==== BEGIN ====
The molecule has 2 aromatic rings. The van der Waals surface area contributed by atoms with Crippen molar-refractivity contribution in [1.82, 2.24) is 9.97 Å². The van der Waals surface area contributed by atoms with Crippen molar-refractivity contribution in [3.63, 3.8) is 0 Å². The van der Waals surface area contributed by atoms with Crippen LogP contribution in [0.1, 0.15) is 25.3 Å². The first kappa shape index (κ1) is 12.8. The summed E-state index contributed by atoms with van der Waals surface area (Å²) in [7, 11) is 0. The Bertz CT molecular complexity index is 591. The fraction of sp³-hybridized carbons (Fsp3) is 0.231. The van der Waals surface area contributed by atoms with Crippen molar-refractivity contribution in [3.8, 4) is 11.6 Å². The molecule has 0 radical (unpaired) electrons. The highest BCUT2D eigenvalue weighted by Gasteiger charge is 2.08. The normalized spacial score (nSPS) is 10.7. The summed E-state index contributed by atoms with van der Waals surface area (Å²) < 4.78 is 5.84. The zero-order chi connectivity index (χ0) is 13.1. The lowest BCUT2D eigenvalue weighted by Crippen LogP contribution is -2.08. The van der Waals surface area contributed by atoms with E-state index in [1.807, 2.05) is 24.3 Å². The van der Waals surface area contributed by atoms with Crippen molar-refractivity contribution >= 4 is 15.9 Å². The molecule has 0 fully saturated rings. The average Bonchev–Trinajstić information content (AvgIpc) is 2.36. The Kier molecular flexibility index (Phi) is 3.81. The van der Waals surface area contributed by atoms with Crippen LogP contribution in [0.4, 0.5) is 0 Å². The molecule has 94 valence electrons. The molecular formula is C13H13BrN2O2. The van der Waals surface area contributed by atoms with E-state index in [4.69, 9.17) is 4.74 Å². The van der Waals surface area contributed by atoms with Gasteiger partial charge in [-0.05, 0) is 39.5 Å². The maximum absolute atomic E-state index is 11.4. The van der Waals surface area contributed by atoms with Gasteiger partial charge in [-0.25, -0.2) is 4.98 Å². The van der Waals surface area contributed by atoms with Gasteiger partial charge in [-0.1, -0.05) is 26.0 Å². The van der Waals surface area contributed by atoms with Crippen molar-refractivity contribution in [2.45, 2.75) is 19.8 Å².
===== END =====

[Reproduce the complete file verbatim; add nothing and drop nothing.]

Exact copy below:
The molecule has 2 aromatic rings. The van der Waals surface area contributed by atoms with Crippen molar-refractivity contribution in [1.82, 2.24) is 9.97 Å². The van der Waals surface area contributed by atoms with Crippen molar-refractivity contribution in [3.63, 3.8) is 0 Å². The van der Waals surface area contributed by atoms with Crippen LogP contribution in [0.1, 0.15) is 25.3 Å². The first kappa shape index (κ1) is 12.8. The summed E-state index contributed by atoms with van der Waals surface area (Å²) in [7, 11) is 0. The Bertz CT molecular complexity index is 591. The fraction of sp³-hybridized carbons (Fsp3) is 0.231. The van der Waals surface area contributed by atoms with Crippen molar-refractivity contribution in [3.8, 4) is 11.6 Å². The molecule has 0 radical (unpaired) electrons. The highest BCUT2D eigenvalue weighted by Gasteiger charge is 2.08. The normalized spacial score (nSPS) is 10.7. The summed E-state index contributed by atoms with van der Waals surface area (Å²) < 4.78 is 5.84. The zero-order chi connectivity index (χ0) is 13.1. The lowest BCUT2D eigenvalue weighted by Crippen LogP contribution is -2.08. The van der Waals surface area contributed by atoms with E-state index in [1.807, 2.05) is 24.3 Å². The van der Waals surface area contributed by atoms with Crippen molar-refractivity contribution >= 4 is 15.9 Å². The molecule has 0 fully saturated rings. The average Bonchev–Trinajstić information content (AvgIpc) is 2.36. The Kier molecular flexibility index (Phi) is 3.81. The van der Waals surface area contributed by atoms with Crippen LogP contribution in [0.4, 0.5) is 0 Å². The molecule has 94 valence electrons. The molecular formula is C13H13BrN2O2. The van der Waals surface area contributed by atoms with E-state index in [4.69, 9.17) is 4.74 Å². The van der Waals surface area contributed by atoms with Gasteiger partial charge in [-0.05, 0) is 39.5 Å². The maximum absolute atomic E-state index is 11.4. The van der Waals surface area contributed by atoms with Gasteiger partial charge in [-0.25, -0.2) is 4.98 Å². The van der Waals surface area contributed by atoms with Gasteiger partial charge in [-0.1, -0.05) is 26.0 Å². The van der Waals surface area contributed by atoms with Crippen molar-refractivity contribution in [2.45, 2.75) is 19.8 Å².